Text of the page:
Are Dalit women healers allowed to claim "tradition"?

The phenomenology and politics of tradition in rural Tamil Nadu

Research output: Contribution to journalArticle

Abstract

This essay uses Dalit women’s mediumship as a healing tradition that provides something of a “limit situation” from which to review basic assumptions about the varied ways in which we can understand what it is to “have” tradition — as an acquisition and inheritance that Dalit women enjoy like everyone else, but also as formal claims to value and recognition that are largely denied to Dalit women. Comparing Dalit women healers with male performers in ritual theater and more privileged healers in rural Tamil Nadu, the essay addresses dimensions of inequality comparatively neglected in studies of tradition as either constructed or invented within modernity. The essay moves us away from discussions of tradition that center on conscious claims to a consideration of the elements that mean that some traditions may never reach the level of being articulated as claims, let alone achieve recognition.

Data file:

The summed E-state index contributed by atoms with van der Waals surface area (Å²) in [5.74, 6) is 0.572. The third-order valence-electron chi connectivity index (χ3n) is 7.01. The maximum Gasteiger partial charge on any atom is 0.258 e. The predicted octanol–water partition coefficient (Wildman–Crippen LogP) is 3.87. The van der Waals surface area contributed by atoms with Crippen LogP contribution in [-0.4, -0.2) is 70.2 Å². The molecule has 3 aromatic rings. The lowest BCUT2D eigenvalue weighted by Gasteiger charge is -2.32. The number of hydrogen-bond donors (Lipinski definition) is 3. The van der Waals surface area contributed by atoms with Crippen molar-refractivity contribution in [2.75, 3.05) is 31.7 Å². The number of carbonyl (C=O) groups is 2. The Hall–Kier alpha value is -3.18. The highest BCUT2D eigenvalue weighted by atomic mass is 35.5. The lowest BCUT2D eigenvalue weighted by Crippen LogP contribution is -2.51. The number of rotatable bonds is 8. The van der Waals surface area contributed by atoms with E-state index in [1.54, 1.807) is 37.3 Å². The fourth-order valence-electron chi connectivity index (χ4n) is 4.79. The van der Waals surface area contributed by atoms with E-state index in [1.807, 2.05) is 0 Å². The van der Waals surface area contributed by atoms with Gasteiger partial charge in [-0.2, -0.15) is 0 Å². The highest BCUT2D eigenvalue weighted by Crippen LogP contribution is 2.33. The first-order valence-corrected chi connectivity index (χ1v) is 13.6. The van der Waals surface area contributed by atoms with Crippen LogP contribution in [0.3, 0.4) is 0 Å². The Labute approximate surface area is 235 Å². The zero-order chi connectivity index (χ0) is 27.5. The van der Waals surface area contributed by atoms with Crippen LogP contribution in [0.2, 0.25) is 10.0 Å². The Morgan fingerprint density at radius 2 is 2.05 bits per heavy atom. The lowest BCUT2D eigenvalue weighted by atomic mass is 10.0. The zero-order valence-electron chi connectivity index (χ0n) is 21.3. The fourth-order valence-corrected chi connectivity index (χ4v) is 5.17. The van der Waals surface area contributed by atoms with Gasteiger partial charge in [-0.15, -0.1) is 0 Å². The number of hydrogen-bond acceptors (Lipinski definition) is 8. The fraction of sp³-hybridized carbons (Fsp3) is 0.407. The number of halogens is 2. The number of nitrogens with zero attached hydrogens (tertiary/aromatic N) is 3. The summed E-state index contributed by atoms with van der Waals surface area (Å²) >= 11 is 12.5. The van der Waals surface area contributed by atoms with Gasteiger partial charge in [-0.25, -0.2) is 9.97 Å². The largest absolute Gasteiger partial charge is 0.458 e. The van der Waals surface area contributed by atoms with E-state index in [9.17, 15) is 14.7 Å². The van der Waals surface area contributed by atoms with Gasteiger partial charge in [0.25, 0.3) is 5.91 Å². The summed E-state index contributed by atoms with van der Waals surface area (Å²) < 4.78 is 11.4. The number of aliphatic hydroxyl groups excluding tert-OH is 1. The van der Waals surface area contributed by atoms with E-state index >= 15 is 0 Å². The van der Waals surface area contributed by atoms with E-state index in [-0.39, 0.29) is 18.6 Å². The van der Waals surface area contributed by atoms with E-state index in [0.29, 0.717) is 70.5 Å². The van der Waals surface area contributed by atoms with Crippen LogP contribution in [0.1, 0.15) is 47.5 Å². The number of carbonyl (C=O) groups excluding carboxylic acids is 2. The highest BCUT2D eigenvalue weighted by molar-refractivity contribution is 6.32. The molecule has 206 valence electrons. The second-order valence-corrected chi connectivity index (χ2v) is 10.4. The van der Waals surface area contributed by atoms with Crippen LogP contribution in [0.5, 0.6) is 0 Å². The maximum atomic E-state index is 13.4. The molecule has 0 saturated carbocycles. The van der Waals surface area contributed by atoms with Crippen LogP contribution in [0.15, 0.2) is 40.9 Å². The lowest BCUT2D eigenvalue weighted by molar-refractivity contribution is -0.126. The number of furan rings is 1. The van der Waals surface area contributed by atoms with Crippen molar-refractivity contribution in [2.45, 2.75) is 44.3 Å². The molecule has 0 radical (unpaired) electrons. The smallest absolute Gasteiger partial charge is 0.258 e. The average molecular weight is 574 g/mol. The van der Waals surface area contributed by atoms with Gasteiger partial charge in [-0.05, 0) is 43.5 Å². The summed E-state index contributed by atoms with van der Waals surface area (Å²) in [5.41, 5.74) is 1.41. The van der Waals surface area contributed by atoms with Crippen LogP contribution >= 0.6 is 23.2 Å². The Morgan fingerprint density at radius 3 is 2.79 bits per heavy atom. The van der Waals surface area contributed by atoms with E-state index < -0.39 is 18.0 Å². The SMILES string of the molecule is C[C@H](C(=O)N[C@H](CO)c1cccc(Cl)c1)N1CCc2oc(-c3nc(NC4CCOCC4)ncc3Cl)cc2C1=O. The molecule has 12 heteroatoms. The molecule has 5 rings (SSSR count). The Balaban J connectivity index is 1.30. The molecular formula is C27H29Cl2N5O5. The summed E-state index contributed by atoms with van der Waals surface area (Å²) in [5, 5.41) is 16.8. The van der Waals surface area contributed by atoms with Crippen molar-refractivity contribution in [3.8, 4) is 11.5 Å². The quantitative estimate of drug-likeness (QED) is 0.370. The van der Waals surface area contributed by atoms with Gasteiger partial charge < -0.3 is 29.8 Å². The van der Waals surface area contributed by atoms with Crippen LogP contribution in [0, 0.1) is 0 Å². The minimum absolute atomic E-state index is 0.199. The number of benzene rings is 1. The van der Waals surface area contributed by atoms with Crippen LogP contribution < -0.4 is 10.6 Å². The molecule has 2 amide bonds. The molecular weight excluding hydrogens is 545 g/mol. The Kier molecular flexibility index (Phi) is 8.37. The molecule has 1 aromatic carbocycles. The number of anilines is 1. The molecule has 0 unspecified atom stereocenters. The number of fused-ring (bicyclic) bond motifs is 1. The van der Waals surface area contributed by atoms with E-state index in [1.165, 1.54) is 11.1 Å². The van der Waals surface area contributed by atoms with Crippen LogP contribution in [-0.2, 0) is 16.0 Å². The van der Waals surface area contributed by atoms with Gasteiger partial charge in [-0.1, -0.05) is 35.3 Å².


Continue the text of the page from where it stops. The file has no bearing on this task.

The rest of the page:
Original languageEnglish
Pages (from-to)161-182
Number of pages22
JournalAsian Medicine
Volume15
Issue number22
Publication statusAccepted/In press - 21 Aug 2020

Keywords

  • Women
  • Tradition
  • Inequality
  • Dalits
  • Phenomenology
  • Power
  • Spirit Mediumship

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